Legal structure, documentation and intellectual property. Solicitor and ‘entrepreneur in residence’, Michael Buckworth, looks at three areas that all startup founders need to get right
I advise founders to speak to a lawyer at the very start of their journey. There are so many potential pitfalls that can be avoided by getting the right advice upfront. However, there are three topics that come up time and time again, and these are as follows:
1. What legal structure should I use?
The country in which you choose to set up your business will have its own tax and corporate rules, so it’s important to be aware of those. However, in general terms, you have a choice as to whether to set up in business as an individual (as a ‘sole trader’) or operate through a company.
To set up as a sole trader, in most countries all you need to do is notify the tax authority that you’re self-employed. You then pay taxes on the profits that you make from your business, mots often at the end of the year. It’s nice and easy, and quick to get up and running. However, there is a downside: if something goes wrong, you’re personally liable for any losses. Other negatives of being a sole trader are that it is far harder to build a scalable business – you can’t raise investment by selling shares so you would have to borrow money instead – and many businesses don’t take sole traders as seriously as they take companies.
A company is a separate legal person owned by its shareholders. It can enter into contracts, borrow money, employ people, and sell shares in itself to raise money. In most countries, there is a type of company structure that has limited liability. This means that (in most circumstances) the company can go bust, but the personal assets of its shareholders and directors are protected. This is a big bonus for entrepreneurs embarking on the risky enterprise of setting up a startup. The downside of companies is that they tend to be more expensive to set up and operate. You generally have to file accounts and returns with the regulator and comply with prescriptive rules when it comes to taking on new shareholders and raising investment.
How to decide which structure is right for you? My rule of thumb is that if you view your business as a hobby, something that will sit alongside your full-time job, work as a sole trader, at least to start with. However, if you plan to grow and scale a business as your key focus, go straight for a company.
2. What documentation do I need to have in place, and when?
Agreements have many purposes, but the most important is to exclude liability and limit risk – without an agreement in place with a counterparty, you have unlimited liability if something goes wrong. With that in mind, the most important document you will ever put in place is that with your customer. Your business faces risks as soon as it starts trading, so get your customer contract in place prior to launch.
One document that is often missed relates to the grant of ‘sweat equity’. Often, cash-poor entrepreneurs incentivise and remunerate co-founders and service providers by granting than shares in their company instead of cash. For tax reasons, shares may be issued upfront in contemplation of work that may well take place over an extended period of time. If that is the case, you need an agreement in place that regulates the work you require and provides a mechanism for clawing back the shares if providers don’t perform their obligations.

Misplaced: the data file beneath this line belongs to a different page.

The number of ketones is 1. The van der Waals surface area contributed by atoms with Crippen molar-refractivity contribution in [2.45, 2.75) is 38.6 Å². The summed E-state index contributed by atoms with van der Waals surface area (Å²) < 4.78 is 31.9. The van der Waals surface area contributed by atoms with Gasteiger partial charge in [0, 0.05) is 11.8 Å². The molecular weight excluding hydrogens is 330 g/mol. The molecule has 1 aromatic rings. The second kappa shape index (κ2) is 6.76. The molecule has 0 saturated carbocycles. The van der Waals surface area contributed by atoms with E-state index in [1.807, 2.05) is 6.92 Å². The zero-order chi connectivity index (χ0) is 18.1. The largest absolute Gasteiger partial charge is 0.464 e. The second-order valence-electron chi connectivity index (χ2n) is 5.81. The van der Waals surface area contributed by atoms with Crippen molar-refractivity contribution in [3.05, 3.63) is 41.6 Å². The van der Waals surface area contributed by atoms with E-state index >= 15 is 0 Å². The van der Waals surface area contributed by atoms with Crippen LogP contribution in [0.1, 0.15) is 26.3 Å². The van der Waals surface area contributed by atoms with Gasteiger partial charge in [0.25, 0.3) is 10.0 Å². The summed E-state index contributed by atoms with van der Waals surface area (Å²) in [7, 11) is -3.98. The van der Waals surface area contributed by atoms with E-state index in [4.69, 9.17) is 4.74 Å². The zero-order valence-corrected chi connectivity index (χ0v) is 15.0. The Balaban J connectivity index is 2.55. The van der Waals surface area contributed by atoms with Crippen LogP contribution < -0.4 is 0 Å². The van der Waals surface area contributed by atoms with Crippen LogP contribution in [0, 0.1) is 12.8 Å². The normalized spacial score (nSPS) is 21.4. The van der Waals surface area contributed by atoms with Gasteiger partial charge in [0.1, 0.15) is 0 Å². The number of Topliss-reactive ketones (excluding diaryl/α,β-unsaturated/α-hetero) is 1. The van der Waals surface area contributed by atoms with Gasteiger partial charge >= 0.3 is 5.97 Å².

3. What do I need to think about in terms of intellectual property?
Everyone talks about intellectual property (IP), but what is it? IP refers to all the intangible stuff that is created as you go about setting up your business: your product name, logo, website design and content, social media images and videos, and any other visual or written work. Together with your product or service, these are important assets of your business, and you wouldn’t want anyone else to copy your IP and pass it off as their own.
Every person who contributes to your business is potentially a creator of valuable IP. However, in most countries, if that person isn’t an employee of your business, any IP they create belongs to them and not to you – even if you pay them for their work. Consequently, you need to ensure that any IP that they create is transferred to your business, and this is done by getting them to sign an IP transfer provision, either as a clause in a contract with them, or as a standalone document. My top tip to every entrepreneur is to get every contributor of IP to sign an IP transfer at the very beginning of the relationship – and this includes every co-founder.
Michael Buckworth is the author of Built on Rock: the busy entrepreneur’s legal guide to startup risk (Practical Inspiration Publishing, 2021). He is a Solicitor and the Founder of Buckworths, a UK law firm that works exclusively with startups and high-growth businesses. Michael is also an ‘entrepreneur in residence’ at London South Bank University and University College London.